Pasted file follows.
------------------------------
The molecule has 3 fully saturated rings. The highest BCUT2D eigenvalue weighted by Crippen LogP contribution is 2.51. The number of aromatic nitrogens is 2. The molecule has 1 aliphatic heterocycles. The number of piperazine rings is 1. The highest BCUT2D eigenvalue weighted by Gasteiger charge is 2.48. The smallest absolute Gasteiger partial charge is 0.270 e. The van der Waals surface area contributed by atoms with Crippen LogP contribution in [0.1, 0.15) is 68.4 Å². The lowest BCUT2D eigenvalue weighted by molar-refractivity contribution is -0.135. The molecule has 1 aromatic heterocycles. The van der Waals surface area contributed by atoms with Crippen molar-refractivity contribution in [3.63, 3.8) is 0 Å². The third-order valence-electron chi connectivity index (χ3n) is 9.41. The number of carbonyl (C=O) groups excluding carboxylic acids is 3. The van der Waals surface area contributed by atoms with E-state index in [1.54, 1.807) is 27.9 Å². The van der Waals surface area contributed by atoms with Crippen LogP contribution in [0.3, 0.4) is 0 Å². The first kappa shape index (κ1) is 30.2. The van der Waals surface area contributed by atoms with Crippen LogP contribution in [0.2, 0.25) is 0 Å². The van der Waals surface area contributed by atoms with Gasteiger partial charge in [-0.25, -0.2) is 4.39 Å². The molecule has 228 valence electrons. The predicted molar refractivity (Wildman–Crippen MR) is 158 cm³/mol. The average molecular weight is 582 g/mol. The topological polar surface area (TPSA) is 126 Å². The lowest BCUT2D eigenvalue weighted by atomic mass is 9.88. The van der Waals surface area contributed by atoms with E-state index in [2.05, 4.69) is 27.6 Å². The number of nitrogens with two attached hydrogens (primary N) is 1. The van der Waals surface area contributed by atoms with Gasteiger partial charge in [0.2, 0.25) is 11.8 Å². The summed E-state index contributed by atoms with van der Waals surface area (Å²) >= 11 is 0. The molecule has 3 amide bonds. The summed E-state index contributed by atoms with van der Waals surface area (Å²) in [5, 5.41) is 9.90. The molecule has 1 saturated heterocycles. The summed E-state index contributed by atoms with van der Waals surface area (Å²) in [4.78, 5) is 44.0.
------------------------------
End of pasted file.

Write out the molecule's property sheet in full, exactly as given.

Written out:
The molecule has 3 fully saturated rings. The highest BCUT2D eigenvalue weighted by Crippen LogP contribution is 2.51. The number of aromatic nitrogens is 2. The molecule has 1 aliphatic heterocycles. The number of piperazine rings is 1. The highest BCUT2D eigenvalue weighted by Gasteiger charge is 2.48. The smallest absolute Gasteiger partial charge is 0.270 e. The van der Waals surface area contributed by atoms with Crippen LogP contribution in [0.1, 0.15) is 68.4 Å². The lowest BCUT2D eigenvalue weighted by molar-refractivity contribution is -0.135. The molecule has 1 aromatic heterocycles. The van der Waals surface area contributed by atoms with Crippen molar-refractivity contribution in [3.63, 3.8) is 0 Å². The third-order valence-electron chi connectivity index (χ3n) is 9.41. The number of carbonyl (C=O) groups excluding carboxylic acids is 3. The van der Waals surface area contributed by atoms with E-state index in [1.54, 1.807) is 27.9 Å². The van der Waals surface area contributed by atoms with Crippen LogP contribution in [0.3, 0.4) is 0 Å². The first kappa shape index (κ1) is 30.2. The van der Waals surface area contributed by atoms with Crippen LogP contribution in [0.2, 0.25) is 0 Å². The van der Waals surface area contributed by atoms with Gasteiger partial charge in [-0.25, -0.2) is 4.39 Å². The molecule has 228 valence electrons. The predicted molar refractivity (Wildman–Crippen MR) is 158 cm³/mol. The average molecular weight is 582 g/mol. The topological polar surface area (TPSA) is 126 Å². The lowest BCUT2D eigenvalue weighted by atomic mass is 9.88. The van der Waals surface area contributed by atoms with E-state index in [2.05, 4.69) is 27.6 Å². The number of nitrogens with two attached hydrogens (primary N) is 1. The van der Waals surface area contributed by atoms with Gasteiger partial charge in [0.2, 0.25) is 11.8 Å². The summed E-state index contributed by atoms with van der Waals surface area (Å²) >= 11 is 0. The molecule has 3 amide bonds. The summed E-state index contributed by atoms with van der Waals surface area (Å²) in [5, 5.41) is 9.90. The molecule has 1 saturated heterocycles. The summed E-state index contributed by atoms with van der Waals surface area (Å²) in [4.78, 5) is 44.0.